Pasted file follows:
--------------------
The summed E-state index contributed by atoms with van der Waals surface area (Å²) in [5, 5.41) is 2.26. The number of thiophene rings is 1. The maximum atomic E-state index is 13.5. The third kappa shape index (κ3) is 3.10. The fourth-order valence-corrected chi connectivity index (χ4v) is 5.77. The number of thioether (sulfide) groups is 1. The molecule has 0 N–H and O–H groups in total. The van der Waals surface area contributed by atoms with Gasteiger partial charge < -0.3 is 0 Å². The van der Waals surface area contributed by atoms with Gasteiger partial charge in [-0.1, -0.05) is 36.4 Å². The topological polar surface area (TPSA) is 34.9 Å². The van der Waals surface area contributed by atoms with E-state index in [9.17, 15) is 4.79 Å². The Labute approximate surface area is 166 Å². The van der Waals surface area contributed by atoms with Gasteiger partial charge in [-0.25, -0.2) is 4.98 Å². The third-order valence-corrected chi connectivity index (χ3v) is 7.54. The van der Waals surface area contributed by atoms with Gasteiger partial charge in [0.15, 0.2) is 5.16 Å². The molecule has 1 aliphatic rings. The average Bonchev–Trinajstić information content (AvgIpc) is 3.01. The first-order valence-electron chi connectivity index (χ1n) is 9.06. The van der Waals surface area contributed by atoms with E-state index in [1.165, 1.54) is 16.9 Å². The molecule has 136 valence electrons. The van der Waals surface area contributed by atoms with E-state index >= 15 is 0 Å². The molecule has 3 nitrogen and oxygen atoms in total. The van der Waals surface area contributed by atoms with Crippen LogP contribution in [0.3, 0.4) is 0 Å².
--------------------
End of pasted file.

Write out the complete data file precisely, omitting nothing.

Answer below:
The summed E-state index contributed by atoms with van der Waals surface area (Å²) in [5, 5.41) is 2.26. The number of thiophene rings is 1. The maximum atomic E-state index is 13.5. The third kappa shape index (κ3) is 3.10. The fourth-order valence-corrected chi connectivity index (χ4v) is 5.77. The number of thioether (sulfide) groups is 1. The molecule has 0 N–H and O–H groups in total. The van der Waals surface area contributed by atoms with Gasteiger partial charge < -0.3 is 0 Å². The van der Waals surface area contributed by atoms with Gasteiger partial charge in [-0.1, -0.05) is 36.4 Å². The topological polar surface area (TPSA) is 34.9 Å². The van der Waals surface area contributed by atoms with E-state index in [9.17, 15) is 4.79 Å². The Labute approximate surface area is 166 Å². The van der Waals surface area contributed by atoms with Gasteiger partial charge in [-0.25, -0.2) is 4.98 Å². The third-order valence-corrected chi connectivity index (χ3v) is 7.54. The van der Waals surface area contributed by atoms with Gasteiger partial charge in [0.15, 0.2) is 5.16 Å². The molecule has 1 aliphatic rings. The average Bonchev–Trinajstić information content (AvgIpc) is 3.01. The first-order valence-electron chi connectivity index (χ1n) is 9.06. The van der Waals surface area contributed by atoms with E-state index in [1.165, 1.54) is 16.9 Å². The molecule has 136 valence electrons. The van der Waals surface area contributed by atoms with E-state index >= 15 is 0 Å². The molecule has 3 nitrogen and oxygen atoms in total. The van der Waals surface area contributed by atoms with Crippen LogP contribution in [0.3, 0.4) is 0 Å².